Implicit bias in patient care can manifest in the form of gender, race, ethnic, or sexual identity bias.  By having a very diverse student population within our Table Talk series, we are able to share perspectives and gain insight about cultural values, norms, and differences shared by our diverse audience. These sessions result in transformative personal growth as we together make a step forward in cultural competency and human understanding.

The leaders from LOCUS, APAMSA, SNMA, and LMSA have opened an additional door of resource for students to think, discuss, and learn of ways in which we can be more of an asset to our future patient population beyond the clinical perspective.  These leaders have created the Table Talk series as a setting where the compassion of the human heart is the guide of discussion, as we recognize the moral obligation we have to our patients and community.

Upcoming Events

Radiology:

The American Roentgen Ray Society (ARRS) conference will be held in New Orleans from April 30 – May 5. Accepted publications from our department include:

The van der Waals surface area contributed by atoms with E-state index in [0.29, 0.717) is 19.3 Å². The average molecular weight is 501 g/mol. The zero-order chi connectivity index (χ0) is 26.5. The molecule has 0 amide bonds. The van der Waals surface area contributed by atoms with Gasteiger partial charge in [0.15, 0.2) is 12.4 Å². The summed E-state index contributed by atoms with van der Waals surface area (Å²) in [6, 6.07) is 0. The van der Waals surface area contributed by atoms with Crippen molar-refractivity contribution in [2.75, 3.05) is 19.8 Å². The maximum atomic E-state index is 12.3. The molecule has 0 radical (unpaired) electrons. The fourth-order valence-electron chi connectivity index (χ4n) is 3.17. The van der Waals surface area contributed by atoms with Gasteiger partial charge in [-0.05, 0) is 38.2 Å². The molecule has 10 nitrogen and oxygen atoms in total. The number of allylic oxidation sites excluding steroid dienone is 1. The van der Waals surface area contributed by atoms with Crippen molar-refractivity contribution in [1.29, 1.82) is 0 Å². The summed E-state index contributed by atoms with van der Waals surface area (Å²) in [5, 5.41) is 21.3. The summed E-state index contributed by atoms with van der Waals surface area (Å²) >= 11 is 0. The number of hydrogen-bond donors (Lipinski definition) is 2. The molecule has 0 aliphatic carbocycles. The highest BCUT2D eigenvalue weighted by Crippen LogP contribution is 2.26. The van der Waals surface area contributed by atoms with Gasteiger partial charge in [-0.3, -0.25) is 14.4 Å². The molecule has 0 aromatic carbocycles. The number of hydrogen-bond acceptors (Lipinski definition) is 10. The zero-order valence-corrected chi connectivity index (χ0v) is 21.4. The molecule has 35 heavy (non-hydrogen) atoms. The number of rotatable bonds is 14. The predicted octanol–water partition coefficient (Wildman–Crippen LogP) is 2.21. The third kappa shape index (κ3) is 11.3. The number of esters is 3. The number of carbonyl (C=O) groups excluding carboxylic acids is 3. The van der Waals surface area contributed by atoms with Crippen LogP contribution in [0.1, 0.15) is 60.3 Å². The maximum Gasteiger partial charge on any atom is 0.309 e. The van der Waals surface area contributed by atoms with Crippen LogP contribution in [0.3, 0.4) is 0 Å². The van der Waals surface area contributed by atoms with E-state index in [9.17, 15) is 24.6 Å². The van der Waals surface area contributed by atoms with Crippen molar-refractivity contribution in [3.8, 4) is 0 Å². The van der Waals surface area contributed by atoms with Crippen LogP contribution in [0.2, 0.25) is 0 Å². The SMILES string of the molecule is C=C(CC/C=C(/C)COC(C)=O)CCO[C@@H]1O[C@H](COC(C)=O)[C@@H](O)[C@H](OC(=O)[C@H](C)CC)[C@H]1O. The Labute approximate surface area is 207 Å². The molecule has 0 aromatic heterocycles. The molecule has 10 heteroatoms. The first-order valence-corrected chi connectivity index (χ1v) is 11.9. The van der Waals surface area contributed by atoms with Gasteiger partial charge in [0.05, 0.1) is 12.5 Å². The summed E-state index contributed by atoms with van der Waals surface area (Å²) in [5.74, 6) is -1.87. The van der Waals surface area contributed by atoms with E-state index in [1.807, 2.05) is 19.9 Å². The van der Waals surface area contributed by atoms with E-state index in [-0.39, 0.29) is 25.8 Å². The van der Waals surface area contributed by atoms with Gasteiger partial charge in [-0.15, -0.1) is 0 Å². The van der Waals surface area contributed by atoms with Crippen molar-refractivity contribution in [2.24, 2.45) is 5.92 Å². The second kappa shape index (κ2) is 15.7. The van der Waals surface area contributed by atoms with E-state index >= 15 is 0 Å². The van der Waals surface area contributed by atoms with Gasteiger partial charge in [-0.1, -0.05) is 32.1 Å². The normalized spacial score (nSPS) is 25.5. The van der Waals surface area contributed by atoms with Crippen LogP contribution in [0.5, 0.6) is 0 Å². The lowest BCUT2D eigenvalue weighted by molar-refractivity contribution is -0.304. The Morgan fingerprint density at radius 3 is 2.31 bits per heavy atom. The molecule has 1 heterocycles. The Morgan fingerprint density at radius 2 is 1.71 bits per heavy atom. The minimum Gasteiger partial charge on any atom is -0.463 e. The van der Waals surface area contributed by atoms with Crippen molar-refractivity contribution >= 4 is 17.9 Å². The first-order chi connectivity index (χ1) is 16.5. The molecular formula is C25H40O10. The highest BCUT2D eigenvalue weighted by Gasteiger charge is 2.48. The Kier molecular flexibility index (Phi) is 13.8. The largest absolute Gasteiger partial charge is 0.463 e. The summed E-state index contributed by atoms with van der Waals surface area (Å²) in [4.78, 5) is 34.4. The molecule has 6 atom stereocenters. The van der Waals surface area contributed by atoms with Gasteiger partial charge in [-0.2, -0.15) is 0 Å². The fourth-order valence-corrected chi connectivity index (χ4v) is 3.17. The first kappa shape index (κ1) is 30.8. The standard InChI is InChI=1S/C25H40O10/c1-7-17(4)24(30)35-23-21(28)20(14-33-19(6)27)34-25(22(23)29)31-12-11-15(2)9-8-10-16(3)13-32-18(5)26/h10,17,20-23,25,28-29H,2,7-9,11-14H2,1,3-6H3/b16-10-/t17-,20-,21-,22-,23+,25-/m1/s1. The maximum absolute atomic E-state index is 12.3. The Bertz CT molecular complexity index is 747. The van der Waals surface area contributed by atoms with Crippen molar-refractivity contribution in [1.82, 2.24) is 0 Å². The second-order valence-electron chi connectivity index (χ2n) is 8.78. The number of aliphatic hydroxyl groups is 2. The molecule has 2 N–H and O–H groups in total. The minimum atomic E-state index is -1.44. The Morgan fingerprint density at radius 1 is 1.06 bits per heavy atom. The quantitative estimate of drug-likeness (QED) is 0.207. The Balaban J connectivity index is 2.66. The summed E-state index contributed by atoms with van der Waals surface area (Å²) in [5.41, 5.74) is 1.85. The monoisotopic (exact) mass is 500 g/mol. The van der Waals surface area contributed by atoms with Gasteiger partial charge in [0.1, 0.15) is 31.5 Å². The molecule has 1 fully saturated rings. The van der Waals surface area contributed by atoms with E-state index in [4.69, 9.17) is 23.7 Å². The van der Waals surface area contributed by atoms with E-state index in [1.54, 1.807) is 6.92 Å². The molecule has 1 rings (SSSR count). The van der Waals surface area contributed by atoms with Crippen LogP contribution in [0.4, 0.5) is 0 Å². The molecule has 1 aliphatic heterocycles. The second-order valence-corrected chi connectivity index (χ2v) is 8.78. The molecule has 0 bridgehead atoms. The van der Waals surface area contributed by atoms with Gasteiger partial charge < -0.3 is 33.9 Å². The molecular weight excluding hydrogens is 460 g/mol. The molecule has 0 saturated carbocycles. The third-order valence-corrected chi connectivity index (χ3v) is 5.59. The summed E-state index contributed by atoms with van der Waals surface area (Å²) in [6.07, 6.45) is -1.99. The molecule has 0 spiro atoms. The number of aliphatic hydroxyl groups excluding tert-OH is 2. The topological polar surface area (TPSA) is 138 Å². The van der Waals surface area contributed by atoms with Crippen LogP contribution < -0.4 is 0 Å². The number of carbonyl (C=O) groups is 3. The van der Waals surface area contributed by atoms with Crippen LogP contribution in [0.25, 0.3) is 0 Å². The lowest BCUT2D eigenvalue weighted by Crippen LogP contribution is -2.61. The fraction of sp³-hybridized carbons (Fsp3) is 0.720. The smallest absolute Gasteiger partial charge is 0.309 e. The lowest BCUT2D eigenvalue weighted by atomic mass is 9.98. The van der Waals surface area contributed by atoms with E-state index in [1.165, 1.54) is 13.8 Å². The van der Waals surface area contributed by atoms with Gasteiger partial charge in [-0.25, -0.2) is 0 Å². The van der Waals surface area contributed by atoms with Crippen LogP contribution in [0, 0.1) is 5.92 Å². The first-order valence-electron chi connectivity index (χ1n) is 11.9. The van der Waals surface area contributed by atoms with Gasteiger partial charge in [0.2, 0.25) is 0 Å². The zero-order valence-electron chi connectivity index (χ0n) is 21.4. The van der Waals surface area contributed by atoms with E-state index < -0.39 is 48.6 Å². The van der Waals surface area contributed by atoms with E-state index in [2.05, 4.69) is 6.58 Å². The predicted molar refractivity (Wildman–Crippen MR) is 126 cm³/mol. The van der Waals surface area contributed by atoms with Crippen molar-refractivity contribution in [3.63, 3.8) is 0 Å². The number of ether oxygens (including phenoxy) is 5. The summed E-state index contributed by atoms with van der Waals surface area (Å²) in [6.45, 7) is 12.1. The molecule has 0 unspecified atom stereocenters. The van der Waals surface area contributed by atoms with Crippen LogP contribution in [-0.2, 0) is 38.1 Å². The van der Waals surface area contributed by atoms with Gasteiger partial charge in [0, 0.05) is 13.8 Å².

• Dr. Bradley Spieler and Dr. Eric Wallace titled “Persistent Sciatic Artery: A Favorable Anatomic Variant In A Setting Of Trauma.”
  • Dr. Lillian Tiara Murphy and Dr. Bradley Spieler titled “Pancreatic Arteriovenous Malformations with Hepatitis C” and “Renal Excretion on Five Minute Delay Phase CT as a Predictor of Cardiopulmonary Arrest within 24 hours.”
  • Dr. Stephanie Cajigas-Loyola titled “Emerging MRI Techniques for Characterization of Ectopic Endometrial Tissue.”

 

Otolaryngology:

LSU ENT Resident Sinus & Sleep Surgery Course, Course Director, Kevin McLauglin, MD, Center for Advanced Practice Conference Room, Lions Building, New Orleans, LA, March 31-April 1, 2017.

LSU ENT Resident Temporal Bone Dissection Course, Course Director, Moises Arriaga, MD, Center for Advanced Practice Conference Room, Lions Building, New Orleans, LA, April 21-22, 2017

Dr. Rohan Walvekar, Associate Professor is invited to speak and instruct at the ENT World Congress in Paris, France on June 24-24, 2017.

Pharmacology and Experimental Therapeutics: